One of the most perplexing baby-proofing challenges for parents is how to erect gates when they have open floor plans and/or hazards in rooms that get regular use, such as hearths or media centers -- and Christmas trees during the holidays. Many standard baby gates are available with multiple extensions, but experts warn that increasing the width on a basic baby gate can destabilize it. When parents have particularly large openings or hazards to shield, the
Unlike typical baby gates, the Superyard is designed to act as a freestanding play yard with six interlocking panels that include a doorway in one panel. However, the panels can be configured in a number of ways, including stretched against a large opening and mounted to an opposing wall, or arranged in a semi-circle to block off an area of the home. In addition to its six included panels, Superyards can be joined together with other Superyards, and two-panel extensions are also available (*Est. $50).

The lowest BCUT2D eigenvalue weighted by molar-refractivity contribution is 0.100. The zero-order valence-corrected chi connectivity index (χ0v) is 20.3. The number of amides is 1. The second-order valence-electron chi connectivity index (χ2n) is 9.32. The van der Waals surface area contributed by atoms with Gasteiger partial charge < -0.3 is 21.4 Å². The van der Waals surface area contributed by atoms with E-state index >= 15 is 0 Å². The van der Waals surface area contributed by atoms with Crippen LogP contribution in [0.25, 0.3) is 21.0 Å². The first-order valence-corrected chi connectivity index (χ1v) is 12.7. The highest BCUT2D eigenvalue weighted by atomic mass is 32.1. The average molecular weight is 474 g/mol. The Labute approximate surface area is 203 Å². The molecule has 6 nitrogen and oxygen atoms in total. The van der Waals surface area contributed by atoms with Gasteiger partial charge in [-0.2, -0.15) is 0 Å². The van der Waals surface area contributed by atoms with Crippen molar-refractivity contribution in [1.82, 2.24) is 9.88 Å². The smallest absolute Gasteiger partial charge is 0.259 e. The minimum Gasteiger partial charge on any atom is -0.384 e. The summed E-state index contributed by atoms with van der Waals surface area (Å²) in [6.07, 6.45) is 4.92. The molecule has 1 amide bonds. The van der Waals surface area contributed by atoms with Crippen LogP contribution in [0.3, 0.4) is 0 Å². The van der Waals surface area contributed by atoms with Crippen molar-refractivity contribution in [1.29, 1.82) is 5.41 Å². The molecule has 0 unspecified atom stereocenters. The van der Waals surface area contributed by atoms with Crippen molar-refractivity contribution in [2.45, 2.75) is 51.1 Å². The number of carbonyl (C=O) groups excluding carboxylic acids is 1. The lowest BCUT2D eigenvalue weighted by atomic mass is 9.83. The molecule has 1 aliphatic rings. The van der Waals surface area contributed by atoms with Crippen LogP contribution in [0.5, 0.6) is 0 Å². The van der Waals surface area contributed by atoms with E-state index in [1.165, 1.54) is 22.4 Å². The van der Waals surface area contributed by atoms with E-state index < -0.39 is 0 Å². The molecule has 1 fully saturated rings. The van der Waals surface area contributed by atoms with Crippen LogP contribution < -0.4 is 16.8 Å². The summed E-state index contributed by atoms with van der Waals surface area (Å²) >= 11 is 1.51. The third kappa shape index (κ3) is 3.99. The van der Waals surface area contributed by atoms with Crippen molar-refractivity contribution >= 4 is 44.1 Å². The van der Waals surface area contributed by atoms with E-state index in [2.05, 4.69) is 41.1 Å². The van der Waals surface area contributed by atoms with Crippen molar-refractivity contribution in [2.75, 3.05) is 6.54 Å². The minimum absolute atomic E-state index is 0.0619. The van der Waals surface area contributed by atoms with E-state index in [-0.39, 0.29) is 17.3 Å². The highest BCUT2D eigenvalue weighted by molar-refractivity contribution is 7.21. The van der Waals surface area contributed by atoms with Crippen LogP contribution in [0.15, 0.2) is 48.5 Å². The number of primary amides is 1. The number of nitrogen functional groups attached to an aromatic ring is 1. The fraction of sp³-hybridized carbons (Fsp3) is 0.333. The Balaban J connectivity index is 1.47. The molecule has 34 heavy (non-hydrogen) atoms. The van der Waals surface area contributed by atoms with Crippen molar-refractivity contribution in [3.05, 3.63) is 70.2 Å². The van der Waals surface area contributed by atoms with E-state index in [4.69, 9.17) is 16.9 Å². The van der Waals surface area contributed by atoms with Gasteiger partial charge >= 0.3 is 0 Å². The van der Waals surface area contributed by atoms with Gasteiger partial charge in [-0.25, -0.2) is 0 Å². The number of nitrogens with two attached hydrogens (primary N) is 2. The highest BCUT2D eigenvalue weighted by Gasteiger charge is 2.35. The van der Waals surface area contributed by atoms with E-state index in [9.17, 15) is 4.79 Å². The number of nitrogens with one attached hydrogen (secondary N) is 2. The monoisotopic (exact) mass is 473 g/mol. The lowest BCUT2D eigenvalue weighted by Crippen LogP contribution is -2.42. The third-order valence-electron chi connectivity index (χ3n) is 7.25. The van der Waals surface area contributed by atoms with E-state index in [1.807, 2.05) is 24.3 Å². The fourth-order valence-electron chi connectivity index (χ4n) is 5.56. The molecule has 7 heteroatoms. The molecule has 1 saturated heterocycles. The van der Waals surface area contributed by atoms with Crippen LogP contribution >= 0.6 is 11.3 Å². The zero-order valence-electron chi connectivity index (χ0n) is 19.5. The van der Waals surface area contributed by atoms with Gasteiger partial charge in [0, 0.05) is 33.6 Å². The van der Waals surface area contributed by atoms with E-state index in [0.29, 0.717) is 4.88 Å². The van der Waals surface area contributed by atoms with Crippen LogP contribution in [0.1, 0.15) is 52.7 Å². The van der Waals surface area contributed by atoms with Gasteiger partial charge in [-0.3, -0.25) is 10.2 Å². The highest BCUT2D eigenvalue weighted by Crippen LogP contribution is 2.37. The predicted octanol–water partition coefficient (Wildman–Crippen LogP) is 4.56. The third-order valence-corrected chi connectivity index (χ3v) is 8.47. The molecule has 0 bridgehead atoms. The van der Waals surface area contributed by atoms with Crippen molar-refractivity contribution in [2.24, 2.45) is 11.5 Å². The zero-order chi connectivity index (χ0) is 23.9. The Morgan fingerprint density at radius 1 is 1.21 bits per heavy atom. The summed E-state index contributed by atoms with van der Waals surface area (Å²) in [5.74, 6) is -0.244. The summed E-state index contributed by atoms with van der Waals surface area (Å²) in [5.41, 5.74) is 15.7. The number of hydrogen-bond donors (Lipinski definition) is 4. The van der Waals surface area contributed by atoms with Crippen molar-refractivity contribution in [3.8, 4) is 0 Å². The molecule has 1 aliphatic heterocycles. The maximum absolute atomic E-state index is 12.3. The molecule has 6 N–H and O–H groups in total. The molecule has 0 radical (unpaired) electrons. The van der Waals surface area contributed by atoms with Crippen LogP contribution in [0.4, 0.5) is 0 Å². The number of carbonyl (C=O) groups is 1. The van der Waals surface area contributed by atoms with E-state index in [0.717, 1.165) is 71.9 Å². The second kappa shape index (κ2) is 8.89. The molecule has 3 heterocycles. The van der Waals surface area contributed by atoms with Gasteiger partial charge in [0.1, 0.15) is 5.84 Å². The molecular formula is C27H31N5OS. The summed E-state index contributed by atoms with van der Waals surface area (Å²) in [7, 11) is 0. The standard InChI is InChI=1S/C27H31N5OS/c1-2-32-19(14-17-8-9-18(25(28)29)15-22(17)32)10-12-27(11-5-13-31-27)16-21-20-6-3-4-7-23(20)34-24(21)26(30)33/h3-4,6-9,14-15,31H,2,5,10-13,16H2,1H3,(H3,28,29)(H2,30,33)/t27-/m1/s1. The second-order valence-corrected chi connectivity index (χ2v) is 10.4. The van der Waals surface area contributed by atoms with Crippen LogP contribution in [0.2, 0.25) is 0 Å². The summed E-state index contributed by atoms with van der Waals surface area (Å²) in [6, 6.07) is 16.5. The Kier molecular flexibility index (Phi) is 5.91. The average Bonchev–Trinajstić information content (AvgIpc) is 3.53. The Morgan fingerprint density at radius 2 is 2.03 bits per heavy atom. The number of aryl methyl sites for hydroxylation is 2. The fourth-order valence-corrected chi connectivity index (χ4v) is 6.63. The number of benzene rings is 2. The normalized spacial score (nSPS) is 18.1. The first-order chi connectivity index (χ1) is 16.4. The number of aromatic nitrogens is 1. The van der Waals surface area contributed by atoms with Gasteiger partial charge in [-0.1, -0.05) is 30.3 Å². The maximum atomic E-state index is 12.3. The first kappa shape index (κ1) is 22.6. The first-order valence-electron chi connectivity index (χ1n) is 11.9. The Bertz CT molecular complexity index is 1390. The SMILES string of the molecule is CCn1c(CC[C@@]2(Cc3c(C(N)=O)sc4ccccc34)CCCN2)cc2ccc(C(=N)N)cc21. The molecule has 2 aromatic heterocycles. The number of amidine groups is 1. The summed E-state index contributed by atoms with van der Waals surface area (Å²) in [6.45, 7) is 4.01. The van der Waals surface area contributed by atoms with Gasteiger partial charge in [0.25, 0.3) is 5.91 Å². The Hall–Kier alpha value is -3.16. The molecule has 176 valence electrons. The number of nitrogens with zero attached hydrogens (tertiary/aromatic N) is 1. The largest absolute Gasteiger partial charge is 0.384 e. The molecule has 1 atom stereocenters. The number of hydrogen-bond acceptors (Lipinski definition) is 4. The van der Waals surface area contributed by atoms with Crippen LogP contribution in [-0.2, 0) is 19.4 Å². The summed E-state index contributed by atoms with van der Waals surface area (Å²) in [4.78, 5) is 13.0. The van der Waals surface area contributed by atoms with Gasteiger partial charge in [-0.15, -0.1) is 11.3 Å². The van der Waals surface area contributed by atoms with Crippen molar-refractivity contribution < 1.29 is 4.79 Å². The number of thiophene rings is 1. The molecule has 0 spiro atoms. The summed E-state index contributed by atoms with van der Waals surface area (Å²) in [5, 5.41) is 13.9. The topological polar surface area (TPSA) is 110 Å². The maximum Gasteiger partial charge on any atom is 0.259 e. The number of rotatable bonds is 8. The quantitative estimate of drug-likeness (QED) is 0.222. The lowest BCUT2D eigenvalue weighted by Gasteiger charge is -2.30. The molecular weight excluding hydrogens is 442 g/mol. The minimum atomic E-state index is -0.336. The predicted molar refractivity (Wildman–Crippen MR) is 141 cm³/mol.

Parents say that the Superyard's door is a nice wide opening and that the gate latch is easy for adults to operate with one hand, but not for toddlers. The Superyard walls feature vertical spindles that thwart the efforts of climbers. While many say that this gate is heavy, they also say that the weight lends stability and that it's easy to move and configure.
If you have a wide opening and are looking for a lighter weight and more economical option, experts and consumers recommend the pressure-mounted